Q: Tobacco products are required to carry warnings that inform consumers about the risk of smoking. Is there anything we can learn from those in the context of indoor tanning?

A: The research on tobacco product warning labels shows that warnings with vivid visual imagery and text that convey the risks of tobacco use are more effective than text-only warning labels. Currently, text-only warning labels are required for indoor tanning devices, including tanning beds and tanning booths. Consistent with the research on tobacco warning labels, our study suggests that indoor tanning device warning labels that use vivid imagery and persuasive text to communicate the risks of indoor tanning could be more effective than the currently required warnings.

Read the full Q&A in Public Health Newswire.

For more about the study and other new public health research, visit the American Journal of Public Health. Also, to learn more about keeping your skin protected from harmful rays, check out APHA’s latest Storify.


Gina McCarthy

Gina McCarthy, MS

Gina McCarthyWhen Environmental Protection Agency Administrator Gina McCarthy, MS, announced EPA's Clean Power Plan on June 2, the proposal was met with support from the public health community. The plan, part of President Barack Obama's Climate Action Plan, would cut carbon pollution from existing power plants by 30 percent by 2030. The plan is estimated to lead to 150,000 fewer asthma attacks per year and an 8 percent reduction in electricity bills. EPA is accepting comments on the plan until Dec. 1. McCarthy took the time to answer some questions about the plan and EPA's goals of making the air Americans breathe better.

You're focusing a big portion of EPA's efforts on power plants, through the Clean Power Plan. Why power plants, and why now?

Today, about one-third of America's carbon pollution comes from power plants. But right now, there are no national limits to the amount of carbon pollution that existing plants can pump into the air we breathe. We limit the amount of toxic chemicals like mercury, sulfur and arsenic that power plants put into our air and water. But they can dump unlimited amounts of carbon pollution into the air. It's not smart, it's not safe and it doesn't make sense.

Climate change endangers our health and safety. Warmer temperatures mean longer allergy seasons, more smog leading to more asthma and respiratory problems and growing zones for disease vectors like mosquitoes. And 2012 was the second-most expensive year in U.S. history for natural disasters.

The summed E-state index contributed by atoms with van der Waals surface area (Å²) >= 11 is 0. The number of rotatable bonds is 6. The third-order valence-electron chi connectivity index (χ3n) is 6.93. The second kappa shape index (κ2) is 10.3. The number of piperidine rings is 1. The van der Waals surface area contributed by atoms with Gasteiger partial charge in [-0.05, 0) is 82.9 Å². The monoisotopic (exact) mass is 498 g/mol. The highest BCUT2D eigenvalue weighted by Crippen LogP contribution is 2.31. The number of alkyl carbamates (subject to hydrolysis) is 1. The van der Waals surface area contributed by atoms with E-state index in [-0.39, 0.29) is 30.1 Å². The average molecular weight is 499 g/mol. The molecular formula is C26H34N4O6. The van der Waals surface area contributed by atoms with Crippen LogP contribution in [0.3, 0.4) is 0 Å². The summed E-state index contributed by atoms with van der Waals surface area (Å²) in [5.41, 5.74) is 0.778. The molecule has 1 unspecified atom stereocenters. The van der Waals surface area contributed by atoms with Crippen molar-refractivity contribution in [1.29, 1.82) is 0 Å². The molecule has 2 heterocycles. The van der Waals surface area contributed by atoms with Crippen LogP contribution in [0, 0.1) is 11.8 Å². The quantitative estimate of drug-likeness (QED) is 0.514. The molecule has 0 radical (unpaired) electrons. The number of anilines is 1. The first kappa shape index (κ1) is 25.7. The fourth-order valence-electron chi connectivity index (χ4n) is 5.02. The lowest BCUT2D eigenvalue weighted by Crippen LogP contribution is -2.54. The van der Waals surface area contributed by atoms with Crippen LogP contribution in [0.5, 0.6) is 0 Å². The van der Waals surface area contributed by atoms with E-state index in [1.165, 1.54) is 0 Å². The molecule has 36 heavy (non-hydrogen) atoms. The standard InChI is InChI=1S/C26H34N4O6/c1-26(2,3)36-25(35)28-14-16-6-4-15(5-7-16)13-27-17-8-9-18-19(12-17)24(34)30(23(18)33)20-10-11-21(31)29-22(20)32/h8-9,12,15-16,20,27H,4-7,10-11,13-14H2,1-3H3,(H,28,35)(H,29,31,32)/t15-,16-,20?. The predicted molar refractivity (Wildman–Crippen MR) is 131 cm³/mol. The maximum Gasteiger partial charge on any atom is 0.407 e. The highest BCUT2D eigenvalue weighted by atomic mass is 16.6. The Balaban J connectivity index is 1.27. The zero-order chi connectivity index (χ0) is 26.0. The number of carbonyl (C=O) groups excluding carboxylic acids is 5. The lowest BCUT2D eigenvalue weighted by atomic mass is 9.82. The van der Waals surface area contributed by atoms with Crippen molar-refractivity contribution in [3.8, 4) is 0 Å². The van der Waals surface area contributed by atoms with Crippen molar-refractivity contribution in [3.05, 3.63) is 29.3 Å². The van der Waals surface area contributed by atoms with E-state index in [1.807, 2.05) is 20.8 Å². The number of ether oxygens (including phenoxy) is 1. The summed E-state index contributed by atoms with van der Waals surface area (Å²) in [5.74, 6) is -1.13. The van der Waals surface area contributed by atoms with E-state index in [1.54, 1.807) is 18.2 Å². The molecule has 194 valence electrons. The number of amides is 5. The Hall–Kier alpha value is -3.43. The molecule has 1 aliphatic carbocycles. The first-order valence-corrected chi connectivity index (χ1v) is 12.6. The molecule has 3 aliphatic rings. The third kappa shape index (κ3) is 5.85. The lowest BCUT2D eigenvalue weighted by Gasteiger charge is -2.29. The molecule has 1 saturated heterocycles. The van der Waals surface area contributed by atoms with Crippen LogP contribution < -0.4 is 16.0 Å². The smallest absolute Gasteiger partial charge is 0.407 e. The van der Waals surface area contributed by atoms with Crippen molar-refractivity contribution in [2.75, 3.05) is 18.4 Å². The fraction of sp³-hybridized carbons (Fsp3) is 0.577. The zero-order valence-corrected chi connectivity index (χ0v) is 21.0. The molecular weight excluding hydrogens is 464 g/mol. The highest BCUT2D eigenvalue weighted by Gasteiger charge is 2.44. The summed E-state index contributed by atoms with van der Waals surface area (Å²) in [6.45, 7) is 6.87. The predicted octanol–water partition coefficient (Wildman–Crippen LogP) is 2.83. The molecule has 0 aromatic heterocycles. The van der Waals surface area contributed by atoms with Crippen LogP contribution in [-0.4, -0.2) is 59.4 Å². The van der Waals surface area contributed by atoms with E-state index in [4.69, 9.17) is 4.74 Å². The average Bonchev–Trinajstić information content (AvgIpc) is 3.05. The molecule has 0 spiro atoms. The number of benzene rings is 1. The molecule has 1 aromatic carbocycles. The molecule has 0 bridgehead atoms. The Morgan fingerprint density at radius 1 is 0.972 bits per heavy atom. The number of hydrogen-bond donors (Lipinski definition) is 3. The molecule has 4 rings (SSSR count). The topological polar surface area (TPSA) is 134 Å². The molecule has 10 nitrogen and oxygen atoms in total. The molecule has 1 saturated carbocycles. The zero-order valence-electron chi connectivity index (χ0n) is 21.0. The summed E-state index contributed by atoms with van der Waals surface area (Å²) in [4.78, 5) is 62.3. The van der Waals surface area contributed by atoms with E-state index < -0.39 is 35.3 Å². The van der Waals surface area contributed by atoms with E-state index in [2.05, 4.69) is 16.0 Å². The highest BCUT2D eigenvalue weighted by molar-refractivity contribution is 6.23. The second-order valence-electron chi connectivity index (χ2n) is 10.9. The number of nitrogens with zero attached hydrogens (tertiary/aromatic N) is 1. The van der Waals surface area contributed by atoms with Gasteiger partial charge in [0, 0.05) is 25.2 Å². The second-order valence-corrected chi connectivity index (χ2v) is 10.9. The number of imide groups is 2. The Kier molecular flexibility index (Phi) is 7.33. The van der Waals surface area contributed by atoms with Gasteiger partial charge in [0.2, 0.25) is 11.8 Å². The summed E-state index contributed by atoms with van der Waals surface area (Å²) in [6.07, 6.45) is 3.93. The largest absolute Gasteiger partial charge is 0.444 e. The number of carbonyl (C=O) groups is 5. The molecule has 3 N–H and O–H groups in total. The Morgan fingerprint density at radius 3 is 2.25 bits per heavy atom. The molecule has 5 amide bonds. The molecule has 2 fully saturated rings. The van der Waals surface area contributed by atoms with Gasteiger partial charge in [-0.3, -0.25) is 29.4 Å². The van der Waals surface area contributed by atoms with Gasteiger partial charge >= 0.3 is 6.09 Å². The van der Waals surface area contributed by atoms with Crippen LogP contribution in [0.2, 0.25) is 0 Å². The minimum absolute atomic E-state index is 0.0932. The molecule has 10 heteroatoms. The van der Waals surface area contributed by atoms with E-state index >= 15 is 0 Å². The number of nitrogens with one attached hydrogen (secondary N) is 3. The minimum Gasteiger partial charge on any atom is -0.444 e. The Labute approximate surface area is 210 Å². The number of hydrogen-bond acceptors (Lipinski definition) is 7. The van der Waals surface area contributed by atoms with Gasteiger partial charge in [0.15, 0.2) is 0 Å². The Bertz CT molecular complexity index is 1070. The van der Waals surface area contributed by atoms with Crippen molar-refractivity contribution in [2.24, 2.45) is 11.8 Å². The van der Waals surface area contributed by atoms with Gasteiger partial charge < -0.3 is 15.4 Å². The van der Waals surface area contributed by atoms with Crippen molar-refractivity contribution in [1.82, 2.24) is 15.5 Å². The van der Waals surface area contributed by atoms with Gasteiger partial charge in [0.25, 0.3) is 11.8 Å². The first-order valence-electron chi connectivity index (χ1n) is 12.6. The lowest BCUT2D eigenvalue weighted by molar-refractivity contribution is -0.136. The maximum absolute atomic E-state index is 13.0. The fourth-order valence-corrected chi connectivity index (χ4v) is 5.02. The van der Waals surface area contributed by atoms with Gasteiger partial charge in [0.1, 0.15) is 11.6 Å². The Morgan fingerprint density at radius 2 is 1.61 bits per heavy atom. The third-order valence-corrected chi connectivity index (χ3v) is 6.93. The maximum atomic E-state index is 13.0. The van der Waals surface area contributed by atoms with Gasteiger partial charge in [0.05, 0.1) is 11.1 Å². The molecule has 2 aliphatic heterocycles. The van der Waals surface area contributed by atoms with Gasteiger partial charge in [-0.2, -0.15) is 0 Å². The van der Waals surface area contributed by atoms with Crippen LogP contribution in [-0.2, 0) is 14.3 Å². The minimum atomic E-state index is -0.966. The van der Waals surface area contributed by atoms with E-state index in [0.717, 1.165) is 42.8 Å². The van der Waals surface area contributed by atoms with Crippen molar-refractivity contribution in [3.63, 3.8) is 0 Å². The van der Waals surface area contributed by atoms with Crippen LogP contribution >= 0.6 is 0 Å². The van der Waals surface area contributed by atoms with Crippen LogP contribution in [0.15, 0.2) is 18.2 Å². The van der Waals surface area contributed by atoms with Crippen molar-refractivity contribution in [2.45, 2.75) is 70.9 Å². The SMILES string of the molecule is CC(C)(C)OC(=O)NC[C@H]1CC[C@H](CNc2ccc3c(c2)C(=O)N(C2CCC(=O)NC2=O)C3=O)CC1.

This proposal is about protecting our health, our economy and our children's future.

Read the full Q & A in the November/December issue of The Nation's Health.

Alfredo Morabia

Alfredo Morabia

Alfredo MoraibiaIn January, Alfredo Morabia, MD, PhD, MPH, MHS, was named the next editor-in-chief of APHA’s  American Journal of Public Health. Morabia, a renowned epidemiologist who has worked around the globe, will bring a new voice to the journal, which has been helmed for the past 16 years by Mary Northridge, PhD, MPH. As a public health advocate, he had lots to say to  The Nation’s Health about his upcoming editorship.

The big goal that APHA is focused on right now is making the U.S. the healthiest nation in one generation. How do you think AJPH and APHA can work together on that?

First of all, I think being related to APHA is a great asset for the journal. It’s a terrific asset, because it’s got access to a large audience of people who have expertise in different domains who are following the policy, who know what’s coming up and what’s needed and connections with people who actually make the policy.

I think there’s a lot to learn from the members of APHA. And this interaction should go both ways. The journal can generate the information on the topics of major interest. And I see this also as a very dynamic and enriching dialogue between APHA and the journal. It’s really very important for me.

I think the journal can help reach that goal of the healthiest nation in one generation for several reasons. It’s a great goal. It needs to be supported by evidence. And this is what the journal does. It carries the best research and brings it in a traditional way to the attention and the usage of those who are involved as practitioners, working in communities, involved in health (advocacy).

There's something brilliant about the goal of the healthiest nation in one generation, something I like very much. We cannot become healthier alone.

We need to hurry up because one generation is tomorrow. It’s very soon. So to reach that, we need to build and (learn from) experiences that exist worldwide.

Read the full Q&A with Morabia in The Nation's Health.

Charlotte Parent

Charlotte Parent

Charlotte ParentNo longer applying bandages to problems that only get worse, the New Orleans Health Department is working to address social determinants of health, the roots of many public health issues in the Crescent City. Taking a neighborhood-by-neighborhood approach, Director Charlotte Parent told The Nation’s Health about how she and her team are working to make their communities healthier and stronger than ever before.

What lies ahead for the health department and health in New Orleans?